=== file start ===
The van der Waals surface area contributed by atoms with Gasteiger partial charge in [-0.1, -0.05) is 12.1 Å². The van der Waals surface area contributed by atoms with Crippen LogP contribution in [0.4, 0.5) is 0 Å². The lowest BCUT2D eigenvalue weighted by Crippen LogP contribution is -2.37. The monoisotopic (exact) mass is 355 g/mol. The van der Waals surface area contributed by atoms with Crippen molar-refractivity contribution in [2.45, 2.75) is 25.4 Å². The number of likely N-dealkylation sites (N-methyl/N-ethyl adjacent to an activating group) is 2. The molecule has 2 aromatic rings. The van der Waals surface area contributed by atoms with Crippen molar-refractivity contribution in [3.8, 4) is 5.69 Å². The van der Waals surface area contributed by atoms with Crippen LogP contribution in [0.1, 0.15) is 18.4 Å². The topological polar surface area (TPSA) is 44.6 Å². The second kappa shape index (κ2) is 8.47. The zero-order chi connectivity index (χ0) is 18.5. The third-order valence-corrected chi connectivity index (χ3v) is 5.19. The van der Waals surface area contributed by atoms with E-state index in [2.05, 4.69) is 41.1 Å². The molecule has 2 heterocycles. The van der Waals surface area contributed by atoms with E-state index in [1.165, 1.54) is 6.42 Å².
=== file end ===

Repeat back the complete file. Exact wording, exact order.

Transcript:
The van der Waals surface area contributed by atoms with Gasteiger partial charge in [-0.1, -0.05) is 12.1 Å². The van der Waals surface area contributed by atoms with Crippen LogP contribution in [0.4, 0.5) is 0 Å². The lowest BCUT2D eigenvalue weighted by Crippen LogP contribution is -2.37. The monoisotopic (exact) mass is 355 g/mol. The van der Waals surface area contributed by atoms with Crippen molar-refractivity contribution in [2.45, 2.75) is 25.4 Å². The number of likely N-dealkylation sites (N-methyl/N-ethyl adjacent to an activating group) is 2. The molecule has 2 aromatic rings. The van der Waals surface area contributed by atoms with Crippen molar-refractivity contribution in [3.8, 4) is 5.69 Å². The van der Waals surface area contributed by atoms with Crippen LogP contribution in [0.1, 0.15) is 18.4 Å². The topological polar surface area (TPSA) is 44.6 Å². The second kappa shape index (κ2) is 8.47. The zero-order chi connectivity index (χ0) is 18.5. The third-order valence-corrected chi connectivity index (χ3v) is 5.19. The van der Waals surface area contributed by atoms with E-state index in [2.05, 4.69) is 41.1 Å². The molecule has 2 heterocycles. The van der Waals surface area contributed by atoms with E-state index in [1.165, 1.54) is 6.42 Å².